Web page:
Plaintiff, Louis W. Meder, was arrested by the police in March 1974 and charged with grand theft reduced to misdemeanor theft and receiving stolen property. He pled not guilty and was acquitted after trial of both charges. A civil suit followed.
Defendant Safeway first contends that, notwithstanding its stipulation and participation in the trial without objection, it did not waive a jury of twelve persons and a verdict of three-fourths of the jury in the manner required by law.
The facts are not in dispute. After consulting with his client, counsel for defendant stipulated in chambers prior to trial to a six-person jury. At the close of the trial, the court instructed the jury that four of the six jurors must agree on a verdict. Defendant admits in its declaration in support of the motion for new trial that the verdict was unanimous, that the jury was polled and that all six members affirmed the verdict as their own.
There is no indication anywhere in the trial record that defendant was dissatisfied with the earlier stipulation; the trial court stated and the record reflects that the jury was duly accepted, impaneled and sworn to try the cause. Defendant first raised the issue of a six-person jury in its notice of intention to move for a new trial. The motion was denied. The court found that the “jury situation” was agreed to by the parties, including the number of jurors and the number needed for a verdict. The motion for new trial on that and other grounds was denied.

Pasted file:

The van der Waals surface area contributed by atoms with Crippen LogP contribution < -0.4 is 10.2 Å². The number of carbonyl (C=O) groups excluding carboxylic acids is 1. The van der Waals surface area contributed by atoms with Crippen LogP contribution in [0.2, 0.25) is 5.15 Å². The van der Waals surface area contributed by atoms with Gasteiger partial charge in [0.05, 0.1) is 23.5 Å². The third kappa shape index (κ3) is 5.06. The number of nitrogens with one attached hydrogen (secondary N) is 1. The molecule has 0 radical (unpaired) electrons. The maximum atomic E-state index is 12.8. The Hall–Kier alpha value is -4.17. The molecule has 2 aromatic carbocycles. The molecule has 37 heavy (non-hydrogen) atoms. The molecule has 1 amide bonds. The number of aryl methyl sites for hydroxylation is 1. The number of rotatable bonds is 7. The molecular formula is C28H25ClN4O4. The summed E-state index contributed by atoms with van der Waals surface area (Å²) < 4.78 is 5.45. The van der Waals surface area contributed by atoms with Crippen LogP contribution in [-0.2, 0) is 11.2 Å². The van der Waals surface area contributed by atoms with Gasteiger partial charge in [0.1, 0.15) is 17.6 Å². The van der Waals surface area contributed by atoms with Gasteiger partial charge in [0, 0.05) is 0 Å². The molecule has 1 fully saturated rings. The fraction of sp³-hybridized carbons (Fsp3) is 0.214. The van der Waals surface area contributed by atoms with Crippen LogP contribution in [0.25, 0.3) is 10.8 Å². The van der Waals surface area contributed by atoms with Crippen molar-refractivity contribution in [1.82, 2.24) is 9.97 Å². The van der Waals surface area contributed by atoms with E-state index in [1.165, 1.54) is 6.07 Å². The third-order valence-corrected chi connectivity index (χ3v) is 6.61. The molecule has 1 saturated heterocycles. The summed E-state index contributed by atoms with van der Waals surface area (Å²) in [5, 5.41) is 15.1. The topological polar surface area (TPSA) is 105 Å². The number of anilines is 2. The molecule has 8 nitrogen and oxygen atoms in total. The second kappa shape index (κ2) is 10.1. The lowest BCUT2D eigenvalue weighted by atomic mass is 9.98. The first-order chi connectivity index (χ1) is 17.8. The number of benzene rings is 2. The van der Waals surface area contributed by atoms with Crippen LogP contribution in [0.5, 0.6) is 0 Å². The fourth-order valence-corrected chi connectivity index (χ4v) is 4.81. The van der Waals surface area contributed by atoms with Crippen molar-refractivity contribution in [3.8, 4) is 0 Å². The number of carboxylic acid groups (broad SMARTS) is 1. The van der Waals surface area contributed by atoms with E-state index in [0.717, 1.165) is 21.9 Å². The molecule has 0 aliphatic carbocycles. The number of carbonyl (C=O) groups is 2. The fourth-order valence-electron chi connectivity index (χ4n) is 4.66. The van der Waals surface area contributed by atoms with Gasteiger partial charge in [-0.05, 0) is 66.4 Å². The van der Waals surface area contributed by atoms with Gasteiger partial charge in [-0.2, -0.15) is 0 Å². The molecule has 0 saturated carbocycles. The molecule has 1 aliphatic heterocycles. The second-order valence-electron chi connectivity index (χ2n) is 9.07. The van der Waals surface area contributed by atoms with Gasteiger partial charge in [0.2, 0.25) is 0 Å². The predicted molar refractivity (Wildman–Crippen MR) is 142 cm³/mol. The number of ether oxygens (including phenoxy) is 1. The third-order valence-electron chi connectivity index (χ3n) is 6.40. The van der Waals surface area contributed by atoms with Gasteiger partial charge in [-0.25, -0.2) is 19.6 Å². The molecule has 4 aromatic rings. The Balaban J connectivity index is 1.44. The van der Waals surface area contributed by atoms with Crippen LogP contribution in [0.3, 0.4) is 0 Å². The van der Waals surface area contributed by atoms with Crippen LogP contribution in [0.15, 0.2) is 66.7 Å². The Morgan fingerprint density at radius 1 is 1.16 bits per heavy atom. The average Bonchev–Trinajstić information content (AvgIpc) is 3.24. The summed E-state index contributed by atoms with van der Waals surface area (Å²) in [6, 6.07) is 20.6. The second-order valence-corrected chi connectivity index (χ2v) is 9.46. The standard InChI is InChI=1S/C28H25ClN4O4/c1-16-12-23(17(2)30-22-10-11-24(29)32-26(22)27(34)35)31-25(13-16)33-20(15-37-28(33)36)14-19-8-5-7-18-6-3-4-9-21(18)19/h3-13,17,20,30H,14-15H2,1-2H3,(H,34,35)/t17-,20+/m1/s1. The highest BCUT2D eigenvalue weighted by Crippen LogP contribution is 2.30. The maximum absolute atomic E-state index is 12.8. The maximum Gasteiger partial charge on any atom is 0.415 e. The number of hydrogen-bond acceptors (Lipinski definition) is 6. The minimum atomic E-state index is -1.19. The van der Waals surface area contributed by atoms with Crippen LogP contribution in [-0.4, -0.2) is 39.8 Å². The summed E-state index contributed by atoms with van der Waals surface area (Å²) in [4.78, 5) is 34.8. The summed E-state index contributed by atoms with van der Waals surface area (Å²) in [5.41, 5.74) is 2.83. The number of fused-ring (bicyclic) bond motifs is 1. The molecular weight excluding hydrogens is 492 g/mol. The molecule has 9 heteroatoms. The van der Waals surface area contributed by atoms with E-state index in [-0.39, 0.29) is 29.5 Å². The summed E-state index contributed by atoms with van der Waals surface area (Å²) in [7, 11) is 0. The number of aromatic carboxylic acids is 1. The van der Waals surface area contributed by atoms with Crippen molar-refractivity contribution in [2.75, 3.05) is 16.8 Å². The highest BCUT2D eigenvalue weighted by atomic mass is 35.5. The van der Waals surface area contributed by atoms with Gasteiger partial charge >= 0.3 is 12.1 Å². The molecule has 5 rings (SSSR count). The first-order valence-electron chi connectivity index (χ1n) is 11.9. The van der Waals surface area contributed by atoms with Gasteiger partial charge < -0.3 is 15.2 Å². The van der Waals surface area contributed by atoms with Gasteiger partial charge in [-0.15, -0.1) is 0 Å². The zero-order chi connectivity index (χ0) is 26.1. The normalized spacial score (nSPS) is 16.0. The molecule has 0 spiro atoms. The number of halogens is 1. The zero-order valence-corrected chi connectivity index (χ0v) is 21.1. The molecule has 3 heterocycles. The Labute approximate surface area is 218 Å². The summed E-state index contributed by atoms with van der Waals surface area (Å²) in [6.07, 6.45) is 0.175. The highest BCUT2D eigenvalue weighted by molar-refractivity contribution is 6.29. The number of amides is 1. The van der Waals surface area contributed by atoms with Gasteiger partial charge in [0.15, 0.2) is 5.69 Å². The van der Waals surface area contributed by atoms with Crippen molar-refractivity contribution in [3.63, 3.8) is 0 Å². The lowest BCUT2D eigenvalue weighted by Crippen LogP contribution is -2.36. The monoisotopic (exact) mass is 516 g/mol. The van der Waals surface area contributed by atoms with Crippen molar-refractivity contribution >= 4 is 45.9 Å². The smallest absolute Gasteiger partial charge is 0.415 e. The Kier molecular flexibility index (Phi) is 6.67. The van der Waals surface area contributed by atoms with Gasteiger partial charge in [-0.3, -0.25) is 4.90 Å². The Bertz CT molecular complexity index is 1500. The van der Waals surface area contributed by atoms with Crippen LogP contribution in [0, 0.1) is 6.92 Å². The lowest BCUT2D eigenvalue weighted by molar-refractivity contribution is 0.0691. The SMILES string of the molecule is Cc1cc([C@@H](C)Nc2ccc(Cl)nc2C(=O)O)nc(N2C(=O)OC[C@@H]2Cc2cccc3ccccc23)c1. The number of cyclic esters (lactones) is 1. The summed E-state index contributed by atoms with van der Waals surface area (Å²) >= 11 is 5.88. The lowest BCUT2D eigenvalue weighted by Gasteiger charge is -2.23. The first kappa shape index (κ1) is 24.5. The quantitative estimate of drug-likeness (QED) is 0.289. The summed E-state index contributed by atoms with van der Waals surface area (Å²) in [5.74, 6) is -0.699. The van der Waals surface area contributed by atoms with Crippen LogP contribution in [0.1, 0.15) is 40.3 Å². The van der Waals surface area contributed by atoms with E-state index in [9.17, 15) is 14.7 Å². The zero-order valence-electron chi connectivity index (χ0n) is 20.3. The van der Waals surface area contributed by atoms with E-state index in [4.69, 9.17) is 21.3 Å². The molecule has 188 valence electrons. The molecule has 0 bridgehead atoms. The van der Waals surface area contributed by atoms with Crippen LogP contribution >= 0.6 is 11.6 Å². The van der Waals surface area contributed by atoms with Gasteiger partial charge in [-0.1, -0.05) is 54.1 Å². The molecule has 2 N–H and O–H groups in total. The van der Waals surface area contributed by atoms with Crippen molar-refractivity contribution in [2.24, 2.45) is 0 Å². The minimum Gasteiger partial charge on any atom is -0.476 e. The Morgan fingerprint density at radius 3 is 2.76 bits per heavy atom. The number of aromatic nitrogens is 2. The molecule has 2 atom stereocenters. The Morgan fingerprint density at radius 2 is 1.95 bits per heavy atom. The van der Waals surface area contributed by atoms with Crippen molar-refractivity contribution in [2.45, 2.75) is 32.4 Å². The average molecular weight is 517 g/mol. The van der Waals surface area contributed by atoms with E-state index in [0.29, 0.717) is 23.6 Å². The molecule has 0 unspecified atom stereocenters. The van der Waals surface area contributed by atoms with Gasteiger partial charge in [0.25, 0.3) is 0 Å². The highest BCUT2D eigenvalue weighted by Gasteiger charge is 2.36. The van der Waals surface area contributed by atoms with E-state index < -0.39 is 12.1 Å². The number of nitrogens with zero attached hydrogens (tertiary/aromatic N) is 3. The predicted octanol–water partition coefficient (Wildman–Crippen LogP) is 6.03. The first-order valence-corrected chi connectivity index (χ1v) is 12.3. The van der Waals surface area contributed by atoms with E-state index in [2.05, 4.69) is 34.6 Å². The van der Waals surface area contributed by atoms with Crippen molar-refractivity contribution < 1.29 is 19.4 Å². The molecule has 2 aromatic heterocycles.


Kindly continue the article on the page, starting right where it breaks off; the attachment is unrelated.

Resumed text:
The defendant having agreed to and participated in a trial by a jury of six and having lost now wants another trial with a jury of twelve. It seeks more than a second bite of the apple; it wants a second and larger apple. The law is not so generous.
Defendant relies upon the provisions of article I, section 16, of the California Constitution, which provides: “Trial by jury is an inviolate right and shall be secured to all, but in a civil cause three-fourths of the jury may render a verdict. A jury may be waived in a criminal cause by the consent of both parties expressed in open court by the defendant and the defendant's counsel. In a civil cause a jury may be waived by the consent of the parties expressed as prescribed by statute. (P) In civil causes and cases of misdemeanor the jury may consist of 12 or a lesser number agreed on by the parties in open court.”